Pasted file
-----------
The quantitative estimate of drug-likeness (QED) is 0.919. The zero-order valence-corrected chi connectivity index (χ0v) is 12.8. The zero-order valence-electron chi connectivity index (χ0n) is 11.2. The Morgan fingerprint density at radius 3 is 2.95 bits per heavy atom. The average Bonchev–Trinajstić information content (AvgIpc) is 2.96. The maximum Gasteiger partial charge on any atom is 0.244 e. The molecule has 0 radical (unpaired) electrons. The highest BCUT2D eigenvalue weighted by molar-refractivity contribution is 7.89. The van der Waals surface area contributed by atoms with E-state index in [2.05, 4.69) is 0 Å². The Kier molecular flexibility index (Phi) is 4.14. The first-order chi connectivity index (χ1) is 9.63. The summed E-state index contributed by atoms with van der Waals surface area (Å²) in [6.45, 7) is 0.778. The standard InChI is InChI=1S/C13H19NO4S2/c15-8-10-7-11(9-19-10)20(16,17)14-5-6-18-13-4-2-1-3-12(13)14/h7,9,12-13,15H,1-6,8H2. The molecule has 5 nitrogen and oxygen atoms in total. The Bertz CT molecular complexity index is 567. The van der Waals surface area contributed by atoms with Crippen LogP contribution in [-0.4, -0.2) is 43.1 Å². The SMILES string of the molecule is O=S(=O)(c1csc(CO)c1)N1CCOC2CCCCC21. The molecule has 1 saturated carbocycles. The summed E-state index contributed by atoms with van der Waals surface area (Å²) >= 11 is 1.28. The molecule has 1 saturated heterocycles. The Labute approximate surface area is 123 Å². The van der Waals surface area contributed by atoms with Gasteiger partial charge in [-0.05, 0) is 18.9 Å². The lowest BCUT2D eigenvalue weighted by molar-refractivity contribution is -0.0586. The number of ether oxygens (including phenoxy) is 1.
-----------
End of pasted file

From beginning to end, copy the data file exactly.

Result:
The quantitative estimate of drug-likeness (QED) is 0.919. The zero-order valence-corrected chi connectivity index (χ0v) is 12.8. The zero-order valence-electron chi connectivity index (χ0n) is 11.2. The Morgan fingerprint density at radius 3 is 2.95 bits per heavy atom. The average Bonchev–Trinajstić information content (AvgIpc) is 2.96. The maximum Gasteiger partial charge on any atom is 0.244 e. The molecule has 0 radical (unpaired) electrons. The highest BCUT2D eigenvalue weighted by molar-refractivity contribution is 7.89. The van der Waals surface area contributed by atoms with E-state index in [2.05, 4.69) is 0 Å². The Kier molecular flexibility index (Phi) is 4.14. The first-order chi connectivity index (χ1) is 9.63. The summed E-state index contributed by atoms with van der Waals surface area (Å²) in [6.45, 7) is 0.778. The standard InChI is InChI=1S/C13H19NO4S2/c15-8-10-7-11(9-19-10)20(16,17)14-5-6-18-13-4-2-1-3-12(13)14/h7,9,12-13,15H,1-6,8H2. The molecule has 5 nitrogen and oxygen atoms in total. The Bertz CT molecular complexity index is 567. The van der Waals surface area contributed by atoms with Crippen LogP contribution in [-0.4, -0.2) is 43.1 Å². The SMILES string of the molecule is O=S(=O)(c1csc(CO)c1)N1CCOC2CCCCC21. The molecule has 1 saturated carbocycles. The summed E-state index contributed by atoms with van der Waals surface area (Å²) >= 11 is 1.28. The molecule has 1 saturated heterocycles. The Labute approximate surface area is 123 Å². The van der Waals surface area contributed by atoms with Gasteiger partial charge in [-0.05, 0) is 18.9 Å². The lowest BCUT2D eigenvalue weighted by molar-refractivity contribution is -0.0586. The number of ether oxygens (including phenoxy) is 1.